North American president Atushi (Art) Niimi
was asked about his greatest challenge when
trying to teach the Toyota Way to his
American managers, he responded:
“They want to be managers, not teachers.”
Reasons for Toyota’s Success
All work is highly specified as to
content, sequence, timing, and outcome.
Every customer/supplier connection must be direct,
and there must be an unambiguous and specified
way to send requests and receive responses
The pathway for every product and service must be
specified, simple, and direct
Any improvement must be made in accordance with
the scientific method, under guidance of a teacher, at
the lowest possible level within the organization.
Characteristics of a TPS Organization
All work is designed so best practices are captured and
problems are evident immediately
Problems are immediately addressed, both to contain
their effects from propagating, and to trigger problem
Knowledge generated locally becomes systemic through
shared problem solving
The most senior management has to own the capability
The FOUR Levels of Process Design
Defining objectives/outputs for the system
Creating pathways by assigning
Connecting adjacent nodes on the pathway
Designing individual work activities
True North (Ideal State)
On Demand, Immediate
0 Lead Time
1 by 1
Batch Size of 1
0 Changeover Time
NO WASTE, LOWEST COST
Motion (Non Value Added)
Conveyance, material handling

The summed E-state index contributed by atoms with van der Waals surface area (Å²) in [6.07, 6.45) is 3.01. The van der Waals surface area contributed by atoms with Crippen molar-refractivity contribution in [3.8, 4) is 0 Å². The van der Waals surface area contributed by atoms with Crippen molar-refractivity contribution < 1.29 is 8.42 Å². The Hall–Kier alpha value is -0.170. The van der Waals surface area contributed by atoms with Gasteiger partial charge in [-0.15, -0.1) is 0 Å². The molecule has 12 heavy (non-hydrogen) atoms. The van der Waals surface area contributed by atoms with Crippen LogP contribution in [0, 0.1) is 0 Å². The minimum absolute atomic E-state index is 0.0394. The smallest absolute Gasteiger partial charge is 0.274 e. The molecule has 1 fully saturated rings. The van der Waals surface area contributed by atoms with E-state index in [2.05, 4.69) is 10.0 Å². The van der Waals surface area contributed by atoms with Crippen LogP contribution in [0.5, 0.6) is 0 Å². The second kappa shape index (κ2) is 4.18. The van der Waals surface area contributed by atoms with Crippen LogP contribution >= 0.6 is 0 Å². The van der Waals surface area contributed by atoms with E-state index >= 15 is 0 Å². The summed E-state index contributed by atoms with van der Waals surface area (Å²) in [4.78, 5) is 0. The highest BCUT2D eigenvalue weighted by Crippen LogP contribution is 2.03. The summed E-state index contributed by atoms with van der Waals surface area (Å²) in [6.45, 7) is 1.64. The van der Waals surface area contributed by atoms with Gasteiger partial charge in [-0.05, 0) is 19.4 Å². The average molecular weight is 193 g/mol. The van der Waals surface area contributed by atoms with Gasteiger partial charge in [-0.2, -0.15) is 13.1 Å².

Professional (job stability, security)
Emotional (fear, threats)
When making a change in
direction, check your
Are you heading True
Team Assignment – Gemba Kaizen
Go and See to understand TPS 4 levels of Process Design: System
(output), Pathway (responsibility), Connection (handoff), Activity (method).
1 Hrs Including Debriefs
Observation Exercise – As individuals select a location within our host to observe
activities. Remain at this location to observe 4 levels of process
design, abnormalities, and work arounds. (Silent Observation, No Talking!)
Use “Countermeasure Worksheet” and document Kaizen ideas and suggest rapid
experiments for improvement
Return to Room
For each idea, the Countermeasure form must be completed up to
“expected outcome” PRIOR TO any experimentation
(changes), otherwise you’re tampering!
Each Team will discuss which of the 4 Levels of Process Design they
observed, and if the problem was lack of pre-specification, abnormality to prespecification, or a gap to the ideal state.
Discuss your proposed Kaizen or improvement, how you would test your
hypothesis and what the expected result would be.
I will ask Claudia to share our results with our host
About the Speaker
Nick Ruhmann is a Lean Sensei and Six Sigma Master Black Belt for BD
Medical, Diabetes Care. Prior to entering the medical device industry in
January 2010, he spent the previous 12 years working for a major Tier I
supplier to various OEM’s including Toyota.
Nick’s career has included functional and managerial positions across
R&D, Product Engineering, Operations, Process Engineering, Quality, and
Global Supply chain